Wednesday, April 1, 7:00 p.m.
In this approximately hour-long performance recorded at 1900 Building on March 21st, Behzod performed two pieces that convey a tremendous range of emotion for which he has become famous: Children’s Corner L.113 by Claude Debussy and Pictures at an Exhibition by Modest Mussorgsky. In a recent review by Jessica Duchen from The Arts Desk, “If his artistic growth thus far is anything to go by, we are dealing here with a rare and enchanting musician.”
DID YOU HAVE TICKETS FOR BEHZOD’S CONCERT MARCH 25TH AT THE 1900 BUILDING? Yes, the concert at 1900 Building had to be cancelled due to the coronavirus. We hope you’ll watch the recorded broadcast instead. But, if you would like to request a refund, please contact firstname.lastname@example.org or your may consider your ticket a donation to the Park University’s International Center for Music students, faculty and concerts.
Described by The New York Times as the “Master of all he surveys,” Behzod Abduraimov will perform most of his December 10th Carnegie Hall solo recital for audiences via broadcast on April 1st. In this concert, two master composers tell compelling musical stories. Debussy’s gentle miniatures are tender reflections on childhood. And Mussorgsky’s “Pictures at the Exhibition” brings painting of Mussorgsky’s friend to life.
Children’s Corner L.113 – Debussy
Pictures at an Exhibition – Mussorgsky
Behzod remarked on how he developed the repertoire for the solo recital: “I built this program on miniatures, beginning with a kaleidoscope of all kinds of human emotions.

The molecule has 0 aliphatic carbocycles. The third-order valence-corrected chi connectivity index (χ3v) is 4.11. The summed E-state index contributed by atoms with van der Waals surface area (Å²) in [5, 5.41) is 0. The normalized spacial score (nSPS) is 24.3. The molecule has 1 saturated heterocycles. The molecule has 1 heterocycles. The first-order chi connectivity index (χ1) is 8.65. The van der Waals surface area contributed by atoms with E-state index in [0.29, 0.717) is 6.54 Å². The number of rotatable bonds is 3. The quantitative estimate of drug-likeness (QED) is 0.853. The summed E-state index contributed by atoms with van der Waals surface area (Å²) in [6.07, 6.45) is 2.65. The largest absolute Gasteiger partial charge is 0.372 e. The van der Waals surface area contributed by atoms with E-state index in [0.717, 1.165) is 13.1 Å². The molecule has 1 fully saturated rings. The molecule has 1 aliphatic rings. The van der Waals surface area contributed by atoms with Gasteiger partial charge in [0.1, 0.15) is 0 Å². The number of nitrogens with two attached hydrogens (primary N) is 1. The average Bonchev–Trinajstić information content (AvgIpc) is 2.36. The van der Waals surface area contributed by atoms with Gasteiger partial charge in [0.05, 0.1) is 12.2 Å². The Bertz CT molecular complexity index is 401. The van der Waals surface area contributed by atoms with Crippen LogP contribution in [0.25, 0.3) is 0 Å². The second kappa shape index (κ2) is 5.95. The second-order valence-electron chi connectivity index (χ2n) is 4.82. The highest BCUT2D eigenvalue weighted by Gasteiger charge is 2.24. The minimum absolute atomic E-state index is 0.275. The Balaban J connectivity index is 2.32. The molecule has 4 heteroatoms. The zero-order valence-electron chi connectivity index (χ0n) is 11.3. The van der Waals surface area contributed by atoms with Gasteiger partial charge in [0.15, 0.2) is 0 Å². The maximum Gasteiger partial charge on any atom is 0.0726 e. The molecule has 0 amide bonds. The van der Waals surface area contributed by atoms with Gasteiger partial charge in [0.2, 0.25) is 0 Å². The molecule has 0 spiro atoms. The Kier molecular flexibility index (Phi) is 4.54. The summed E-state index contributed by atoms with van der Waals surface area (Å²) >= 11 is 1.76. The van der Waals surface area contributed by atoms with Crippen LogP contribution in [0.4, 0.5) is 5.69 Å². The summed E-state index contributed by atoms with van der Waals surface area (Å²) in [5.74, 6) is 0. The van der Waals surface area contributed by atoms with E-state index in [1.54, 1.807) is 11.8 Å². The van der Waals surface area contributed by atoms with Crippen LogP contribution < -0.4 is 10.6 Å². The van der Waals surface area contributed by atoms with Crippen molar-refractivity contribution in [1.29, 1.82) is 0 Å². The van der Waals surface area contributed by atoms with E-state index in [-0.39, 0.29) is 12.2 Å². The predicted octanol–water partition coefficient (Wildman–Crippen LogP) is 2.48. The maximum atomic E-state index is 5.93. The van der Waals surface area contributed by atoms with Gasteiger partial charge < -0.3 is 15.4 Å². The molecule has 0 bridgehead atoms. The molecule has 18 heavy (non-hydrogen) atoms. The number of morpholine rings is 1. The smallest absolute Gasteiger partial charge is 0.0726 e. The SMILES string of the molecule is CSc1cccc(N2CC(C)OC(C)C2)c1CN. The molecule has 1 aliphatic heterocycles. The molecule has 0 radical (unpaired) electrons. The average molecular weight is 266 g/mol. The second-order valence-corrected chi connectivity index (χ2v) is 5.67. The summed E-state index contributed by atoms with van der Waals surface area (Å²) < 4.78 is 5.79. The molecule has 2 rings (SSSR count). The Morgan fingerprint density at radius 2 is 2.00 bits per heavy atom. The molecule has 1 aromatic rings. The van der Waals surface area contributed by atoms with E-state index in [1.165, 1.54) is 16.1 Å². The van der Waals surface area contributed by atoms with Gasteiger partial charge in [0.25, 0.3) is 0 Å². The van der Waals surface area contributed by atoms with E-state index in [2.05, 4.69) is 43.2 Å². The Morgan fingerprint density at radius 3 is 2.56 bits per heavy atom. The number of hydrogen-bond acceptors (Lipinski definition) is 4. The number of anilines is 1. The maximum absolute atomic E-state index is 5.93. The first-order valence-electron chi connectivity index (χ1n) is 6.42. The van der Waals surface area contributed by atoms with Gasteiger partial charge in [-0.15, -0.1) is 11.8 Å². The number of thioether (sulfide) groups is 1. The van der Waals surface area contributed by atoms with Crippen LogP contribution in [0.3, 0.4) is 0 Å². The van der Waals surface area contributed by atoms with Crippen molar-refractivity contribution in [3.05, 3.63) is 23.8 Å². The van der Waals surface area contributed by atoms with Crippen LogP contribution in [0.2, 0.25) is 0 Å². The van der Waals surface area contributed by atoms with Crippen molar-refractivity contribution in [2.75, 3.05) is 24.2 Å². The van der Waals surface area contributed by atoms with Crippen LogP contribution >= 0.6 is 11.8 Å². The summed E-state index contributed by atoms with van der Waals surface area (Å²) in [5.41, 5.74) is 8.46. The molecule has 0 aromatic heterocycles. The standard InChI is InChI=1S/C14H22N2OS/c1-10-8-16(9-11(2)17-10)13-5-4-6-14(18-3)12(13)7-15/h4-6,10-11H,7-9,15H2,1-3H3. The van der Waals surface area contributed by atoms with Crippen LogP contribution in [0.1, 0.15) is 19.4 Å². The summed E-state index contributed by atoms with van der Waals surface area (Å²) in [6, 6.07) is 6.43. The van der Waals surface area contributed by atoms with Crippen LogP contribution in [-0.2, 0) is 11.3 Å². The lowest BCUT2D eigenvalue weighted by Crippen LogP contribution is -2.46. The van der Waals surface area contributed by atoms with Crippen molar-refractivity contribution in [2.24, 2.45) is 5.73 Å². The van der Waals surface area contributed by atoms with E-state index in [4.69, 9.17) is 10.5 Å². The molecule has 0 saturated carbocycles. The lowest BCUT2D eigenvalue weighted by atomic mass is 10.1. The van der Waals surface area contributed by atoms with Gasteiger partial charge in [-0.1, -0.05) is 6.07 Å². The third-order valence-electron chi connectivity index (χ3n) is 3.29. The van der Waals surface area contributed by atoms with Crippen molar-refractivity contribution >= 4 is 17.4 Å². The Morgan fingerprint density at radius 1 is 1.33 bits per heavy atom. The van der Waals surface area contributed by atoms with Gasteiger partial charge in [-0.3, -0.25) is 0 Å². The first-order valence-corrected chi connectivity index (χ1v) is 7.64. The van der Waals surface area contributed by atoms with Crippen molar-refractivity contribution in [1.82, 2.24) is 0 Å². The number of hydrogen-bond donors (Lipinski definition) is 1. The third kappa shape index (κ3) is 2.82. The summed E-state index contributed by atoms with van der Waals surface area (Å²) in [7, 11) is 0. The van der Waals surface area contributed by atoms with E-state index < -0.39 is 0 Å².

Opening the concert are Debussy’s gentle miniatures. Known as tender reflections on childhood, Abduraimov commented: “Debussy’s charming set of 6 pieces, dedicated to his daughter, were not only meant to entertain her, but were to allow us to see the world through a child’s eyes. I see these pieces for adults to immerse themselves into the world of children with some nostalgia thrown in and, of course, a sense of humor.”
Mussorgsky’s “Pictures at the Exhibition” brings painting of Mussorgsky’s friend Viktor Hartmann to life. Abduraimov said, ”These pictures are highly imaginative and give the performer the freedom to basically create music in the actual pictures.”
Mussorgsky based his music on drawings and watercolors by Hartmann produced mostly during Hartmann’s travels abroad to Italy, France, Russia, Poland, and Ukraine. Today most of the pictures from Hartmann’s exhibition are lost which makes it fairly impossible to known exactly which of Hartmann’s works Mussorgsky referenced.
Called “the most perfectly accomplished pianist of his generation,” Behzod Abduraimov is current Artist-in-Residence at Park ICM and former student of Park ICM founder and Artistic Director Stanislav Ioudenitch. Behzod has soloed with leading orchestras worldwide such as the LA Philharmonic, London Symphony Orchestra, and prestigious conductors including Valery Gergiev, Vladimir Ashkenazy, Vasily Petrenko and others.
Following his debut success at Carnegie Hall in 2015, recent seasons have seen Abduraimov work with leading orchestras worldwide. An award-winning recording artist, he released his first concerto disc in 2014 on Decca Classics which features Prokofiev’s Piano Concerto No.3 and Tchaikovsky’s Concerto No.1 with the Orchestra Sinfonica Nazionale della Rai under Juraj Valčuha. His debut recital CD won both the Choc de Classica and the Diapason Découverte. Born in Tashkent, Uzbekistan, in 1990, Abduraimov began to play the piano at the age of five as a pupil of Tamara Popovich at Uspensky State Central Lyceum in Tashkent.